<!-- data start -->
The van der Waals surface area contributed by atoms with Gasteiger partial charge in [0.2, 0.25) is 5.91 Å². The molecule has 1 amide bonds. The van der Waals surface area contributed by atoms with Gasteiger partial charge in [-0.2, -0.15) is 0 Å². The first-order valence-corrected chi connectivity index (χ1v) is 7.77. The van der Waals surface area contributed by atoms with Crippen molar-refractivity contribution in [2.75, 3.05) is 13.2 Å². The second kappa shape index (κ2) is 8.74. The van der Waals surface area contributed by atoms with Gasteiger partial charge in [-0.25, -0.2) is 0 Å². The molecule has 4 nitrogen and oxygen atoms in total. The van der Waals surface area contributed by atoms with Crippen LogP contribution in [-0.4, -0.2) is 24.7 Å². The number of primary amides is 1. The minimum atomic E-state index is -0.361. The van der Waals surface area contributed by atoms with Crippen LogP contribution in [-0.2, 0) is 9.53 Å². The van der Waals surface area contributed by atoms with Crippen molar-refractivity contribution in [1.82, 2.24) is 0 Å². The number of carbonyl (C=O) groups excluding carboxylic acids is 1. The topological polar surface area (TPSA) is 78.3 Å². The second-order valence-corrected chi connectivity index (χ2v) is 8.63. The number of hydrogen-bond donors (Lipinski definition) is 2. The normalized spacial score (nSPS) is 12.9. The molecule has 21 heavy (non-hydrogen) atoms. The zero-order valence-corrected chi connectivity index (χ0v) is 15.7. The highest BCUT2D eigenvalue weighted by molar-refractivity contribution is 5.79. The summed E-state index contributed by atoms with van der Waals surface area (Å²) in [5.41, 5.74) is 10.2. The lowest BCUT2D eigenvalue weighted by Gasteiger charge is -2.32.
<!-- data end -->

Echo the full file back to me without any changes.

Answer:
The van der Waals surface area contributed by atoms with Gasteiger partial charge in [0.2, 0.25) is 5.91 Å². The molecule has 1 amide bonds. The van der Waals surface area contributed by atoms with Gasteiger partial charge in [-0.2, -0.15) is 0 Å². The first-order valence-corrected chi connectivity index (χ1v) is 7.77. The van der Waals surface area contributed by atoms with Crippen molar-refractivity contribution in [2.75, 3.05) is 13.2 Å². The second kappa shape index (κ2) is 8.74. The van der Waals surface area contributed by atoms with Gasteiger partial charge in [-0.25, -0.2) is 0 Å². The molecule has 4 nitrogen and oxygen atoms in total. The van der Waals surface area contributed by atoms with Crippen LogP contribution in [-0.4, -0.2) is 24.7 Å². The number of primary amides is 1. The minimum atomic E-state index is -0.361. The van der Waals surface area contributed by atoms with Crippen LogP contribution in [-0.2, 0) is 9.53 Å². The van der Waals surface area contributed by atoms with Crippen molar-refractivity contribution in [1.82, 2.24) is 0 Å². The number of carbonyl (C=O) groups excluding carboxylic acids is 1. The topological polar surface area (TPSA) is 78.3 Å². The second-order valence-corrected chi connectivity index (χ2v) is 8.63. The number of hydrogen-bond donors (Lipinski definition) is 2. The normalized spacial score (nSPS) is 12.9. The molecule has 21 heavy (non-hydrogen) atoms. The zero-order valence-corrected chi connectivity index (χ0v) is 15.7. The highest BCUT2D eigenvalue weighted by molar-refractivity contribution is 5.79. The summed E-state index contributed by atoms with van der Waals surface area (Å²) in [5.41, 5.74) is 10.2. The lowest BCUT2D eigenvalue weighted by Gasteiger charge is -2.32.